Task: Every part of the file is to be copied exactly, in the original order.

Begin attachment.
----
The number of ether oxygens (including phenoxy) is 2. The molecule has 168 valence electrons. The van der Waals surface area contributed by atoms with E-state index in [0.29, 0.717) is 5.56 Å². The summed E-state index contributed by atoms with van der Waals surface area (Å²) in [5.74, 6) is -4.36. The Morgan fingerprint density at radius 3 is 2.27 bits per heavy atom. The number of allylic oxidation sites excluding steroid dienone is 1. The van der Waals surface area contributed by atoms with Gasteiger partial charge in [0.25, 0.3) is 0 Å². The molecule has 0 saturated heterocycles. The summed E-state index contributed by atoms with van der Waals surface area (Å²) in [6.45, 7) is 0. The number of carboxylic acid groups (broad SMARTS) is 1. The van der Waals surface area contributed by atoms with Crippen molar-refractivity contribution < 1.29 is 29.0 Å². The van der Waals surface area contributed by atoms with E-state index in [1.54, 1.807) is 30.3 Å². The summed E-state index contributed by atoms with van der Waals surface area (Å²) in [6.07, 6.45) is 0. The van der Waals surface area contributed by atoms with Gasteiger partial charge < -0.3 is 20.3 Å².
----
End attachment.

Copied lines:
The number of ether oxygens (including phenoxy) is 2. The molecule has 168 valence electrons. The van der Waals surface area contributed by atoms with E-state index in [0.29, 0.717) is 5.56 Å². The summed E-state index contributed by atoms with van der Waals surface area (Å²) in [5.74, 6) is -4.36. The Morgan fingerprint density at radius 3 is 2.27 bits per heavy atom. The number of allylic oxidation sites excluding steroid dienone is 1. The van der Waals surface area contributed by atoms with Gasteiger partial charge in [0.25, 0.3) is 0 Å². The molecule has 0 saturated heterocycles. The summed E-state index contributed by atoms with van der Waals surface area (Å²) in [6.45, 7) is 0. The number of carboxylic acid groups (broad SMARTS) is 1. The van der Waals surface area contributed by atoms with Crippen molar-refractivity contribution < 1.29 is 29.0 Å². The van der Waals surface area contributed by atoms with E-state index in [1.54, 1.807) is 30.3 Å². The summed E-state index contributed by atoms with van der Waals surface area (Å²) in [6.07, 6.45) is 0. The van der Waals surface area contributed by atoms with Gasteiger partial charge < -0.3 is 20.3 Å².